100,982,246 Minutes of Life

Posted on August 14, 2017


Last week, an article from the New York Times  started making the rounds of all the social media sites.  It detailed the relationship and subsequent marriage of two people who met at the gym, dated for eight years, and just got married.

She graduated from Brooklyn College and received a master’s degree in biology from Columbia.  She then married a New York cardiologist.   Eventually, they moved to Middletown, NY, where she worked as a biology professor, teaching medical technology and microbiology, at Orange County Community College. She also started the first training program for electron microscopy technicians, while raising four children.

In addition to her medical profession, she became City Council president, and then the first female mayor. She was a Democrat in a Republican jurisdiction.

He is former military who became a successful businessman. He had been married twice before.  His first marriage ended in divorce.  His second marriage lasted until his wife died. His educational accomplishments were not as stellar as hers.  It took him many years to complete his degree.  He finally did, just last year, after driving 80 miles round trip twice a week for nearly two and a half years to get the final 30 credits he needed.

He stays active by going to the gym, chopping down trees, splitting logs and stacking them for firewood.

After the ceremony, the groom went out, got into his car and drove around City Hall, dragging cans behind him.  He then stopped in front of City Hall and picked up his bride. They then drove to the reception.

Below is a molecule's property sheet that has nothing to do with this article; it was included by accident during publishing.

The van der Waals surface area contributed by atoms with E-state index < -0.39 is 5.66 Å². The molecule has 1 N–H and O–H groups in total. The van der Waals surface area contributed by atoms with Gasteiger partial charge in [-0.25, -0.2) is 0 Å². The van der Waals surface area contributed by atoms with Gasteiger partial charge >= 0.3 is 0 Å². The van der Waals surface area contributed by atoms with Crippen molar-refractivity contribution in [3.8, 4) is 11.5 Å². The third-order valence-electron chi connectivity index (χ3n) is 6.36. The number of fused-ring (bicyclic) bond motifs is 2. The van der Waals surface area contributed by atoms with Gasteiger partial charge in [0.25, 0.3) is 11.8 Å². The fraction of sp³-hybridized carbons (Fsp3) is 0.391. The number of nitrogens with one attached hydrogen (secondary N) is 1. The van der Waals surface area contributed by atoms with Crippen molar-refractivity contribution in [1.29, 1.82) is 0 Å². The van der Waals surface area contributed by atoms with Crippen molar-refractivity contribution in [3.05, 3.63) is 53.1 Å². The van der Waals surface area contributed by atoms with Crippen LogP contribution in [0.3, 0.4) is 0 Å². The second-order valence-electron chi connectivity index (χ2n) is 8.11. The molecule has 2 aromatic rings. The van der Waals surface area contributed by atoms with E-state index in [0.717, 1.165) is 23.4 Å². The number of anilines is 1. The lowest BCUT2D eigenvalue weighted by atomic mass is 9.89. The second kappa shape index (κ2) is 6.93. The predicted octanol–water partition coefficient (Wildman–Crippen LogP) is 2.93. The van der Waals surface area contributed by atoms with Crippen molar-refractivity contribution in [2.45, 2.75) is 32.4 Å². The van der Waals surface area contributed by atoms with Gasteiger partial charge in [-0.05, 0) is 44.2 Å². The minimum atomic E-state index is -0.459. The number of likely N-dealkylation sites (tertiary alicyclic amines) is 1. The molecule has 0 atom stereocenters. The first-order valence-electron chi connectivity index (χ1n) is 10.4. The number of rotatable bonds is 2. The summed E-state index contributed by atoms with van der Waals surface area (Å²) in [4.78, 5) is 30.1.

If you are an alert reader and have suspected that the newlyweds are older, you’d be correct. He is 94.  She is 98.

Old people are often asked the secret of aging.  They tout food (eat healthy/eat whatever you want to), drink (don’t drink alcohol/drink alcohol), and any other number of topics. What most don’t cite is pure, dumb luck, to have been gifted the genes that allow them to avoid serious illness and debilitation.

But beyond the “dumb luck” of genetic make up, and beyond the healthy lifestyle choices that support the dumb luck, there is attitude.

“Age doesn’t mean a damn thing to me or to Gert,” he said. “We don’t see it as a barrier. We still do what we want to do in life.” and

“People always ask what it is that keeps us young,  We live worry-free lives; we do not let anything we cannot control bother us in the least.” 

While it’s easy to say you do what you want, you have to be lucky enough to be physically capable to do so.  And certainly, it’s tough to live a worry-free life when the lives of your children and/or grandchildren have serious challenges. But the nugget here is that in talking about worry-free, he does get closer to the secret.

These two have discovered that what we all have, no matter our age, is this very minute. And this very minute is exactly the same for all of us, no matter who we are or what stage of life we are in.  This minute is the same for the human who is experiencing his first minute, the human who is chasing a friend on the playground, or sitting in a college classroom, or feeding their children, or working, or driving, or shopping, or deciding about retirement options, or taking his latest dose of medication, or planning a wedding at age 98 or age 32.  This minute is what we have. And it will be what we have it be, no more and no less.

To spend the minute fretting about what we lack or what we regret is to lose the minute we have now. To spend the minute fearing the next minute is to lose the minute we have now.  The minute in which a young person plans to hold himself to a higher purpose in life or the young person decides to change the world or combat injustice, is open to everyone.  There is no age threshold or no moratorium on these thoughts and decisions.

Congrats to Gert and Alvin and to all the minutes in their future. May they be as ordinary and as extraordinary as all of the minutes that have passed.